For updated information about remote hearings and court processes in the Small Claims Court, please see the Consolidated Notice to the Profession and Public Regarding the Small Claims Court.
The Guidelines to Determine Hearing Method in the Small Claims Court are available here: https://www.ontariocourts.ca/scj/guidelines-mode-of-proceedings/guidelines-small-claims/
About the Small Claims Court
This page contains information about the Small Claims Court. Information about asking for an urgent hearing appears at the bottom.
The Small Claims Court hears civil claims for $35,000 or less.
The streamlined procedures in the Rules of the Small Claims Court allow the Court to determine cases more quickly and at a lower cost than in the Superior Court of Justice.
Typically, deputy judges preside in Small Claims Court proceedings. Deputy judges are senior lawyers appointed for a term by the Regional Senior Judge, with the approval of the Attorney General. The Ethical Principles for Deputy Judges of the Small Claims Court set the standards of conduct for deputy judges.
If you need legal advice about a Small Claims Court issue, you can contact Pro Bono Ontario’s Free Legal Advice Hotline at 1-855-255-7256.
To find a Small Claims Court location in your area, please see the Ministry of the Attorney General’s Court Addresses page.
Claims for more than $35,000 must be brought in the Superior Court of Justice.
If you want to sue someone in Small Claims Court, you will need to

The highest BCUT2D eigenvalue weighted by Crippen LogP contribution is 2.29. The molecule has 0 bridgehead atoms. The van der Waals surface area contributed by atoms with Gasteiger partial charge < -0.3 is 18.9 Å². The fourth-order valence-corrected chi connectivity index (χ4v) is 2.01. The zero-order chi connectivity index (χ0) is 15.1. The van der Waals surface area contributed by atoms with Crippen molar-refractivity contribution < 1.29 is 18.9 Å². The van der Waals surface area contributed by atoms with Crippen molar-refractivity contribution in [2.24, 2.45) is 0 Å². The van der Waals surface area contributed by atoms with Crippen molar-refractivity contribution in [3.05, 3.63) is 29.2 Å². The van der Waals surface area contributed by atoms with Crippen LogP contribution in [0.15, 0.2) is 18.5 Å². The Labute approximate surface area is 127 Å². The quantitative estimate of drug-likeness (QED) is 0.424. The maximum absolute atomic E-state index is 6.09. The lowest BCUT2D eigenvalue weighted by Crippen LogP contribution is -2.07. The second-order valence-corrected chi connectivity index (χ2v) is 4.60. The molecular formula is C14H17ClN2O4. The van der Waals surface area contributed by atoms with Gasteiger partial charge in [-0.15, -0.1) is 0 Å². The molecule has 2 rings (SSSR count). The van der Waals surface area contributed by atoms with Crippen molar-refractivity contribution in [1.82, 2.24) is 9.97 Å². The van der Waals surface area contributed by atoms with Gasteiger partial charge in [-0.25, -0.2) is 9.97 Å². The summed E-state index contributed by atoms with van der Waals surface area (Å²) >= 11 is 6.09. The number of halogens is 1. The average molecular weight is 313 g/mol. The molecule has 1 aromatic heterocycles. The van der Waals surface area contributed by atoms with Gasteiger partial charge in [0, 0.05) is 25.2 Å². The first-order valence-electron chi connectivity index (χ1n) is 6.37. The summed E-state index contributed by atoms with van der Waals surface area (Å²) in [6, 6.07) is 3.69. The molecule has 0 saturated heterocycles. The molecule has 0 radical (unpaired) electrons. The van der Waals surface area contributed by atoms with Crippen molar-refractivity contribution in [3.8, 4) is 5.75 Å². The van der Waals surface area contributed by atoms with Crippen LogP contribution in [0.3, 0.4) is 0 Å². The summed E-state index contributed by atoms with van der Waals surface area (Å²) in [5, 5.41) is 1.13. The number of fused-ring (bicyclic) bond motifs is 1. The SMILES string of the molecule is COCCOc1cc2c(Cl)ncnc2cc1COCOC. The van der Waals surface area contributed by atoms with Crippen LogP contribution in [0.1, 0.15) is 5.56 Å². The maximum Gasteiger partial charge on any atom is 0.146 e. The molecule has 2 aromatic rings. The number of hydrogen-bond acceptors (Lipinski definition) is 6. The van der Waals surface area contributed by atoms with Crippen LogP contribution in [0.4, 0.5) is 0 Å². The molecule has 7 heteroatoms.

- have court staff issue your claim
- serve your claim on every defendant
- complete and file an Affidavit of Service (Form 8A) for each defendant that was served.
If you have been sued in the Small Claims Court, you may respond by filing a defence. You can find out more about responding to the claim in the Replying to a claim section of the Ministry of the Attorney General’s Guide to procedures in small claims court.
If you are a defendant and you do not file your defence within 20 days after you were served with the claim, then the plaintiff can ask court staff to note you in default. Once you are noted in default, the plaintiff can ask for judgment against you without notifying you. (This kind of judgment is called default judgment.)
If you have been noted in default or if the plaintiff has a default judgment against you, then you can bring a motion asking the Court to set aside the noting in default and the default judgment. More information about this process appears in the Replying to a claim section of the Ministry of the Attorney General’s Guide to procedures in small claims court.
During the COVID-19 pandemic, the Small Claims Court is accepting requests for urgent hearings. These include:
- hearings dealing with an arrest warrant related to a Small Claims Court proceeding.
- hearings that must be held urgently in order to avoid immediate and serious financial loss.
The Court grants these requests only in limited situations.
To request an urgent hearing, contact the Small Claims Court location where your case is based.
Each location’s email address is on the Email Accounts for Small Claims Court Locations page. Their phone numbers and addresses are on the Ministry of the Attorney General’s Court Addresses page.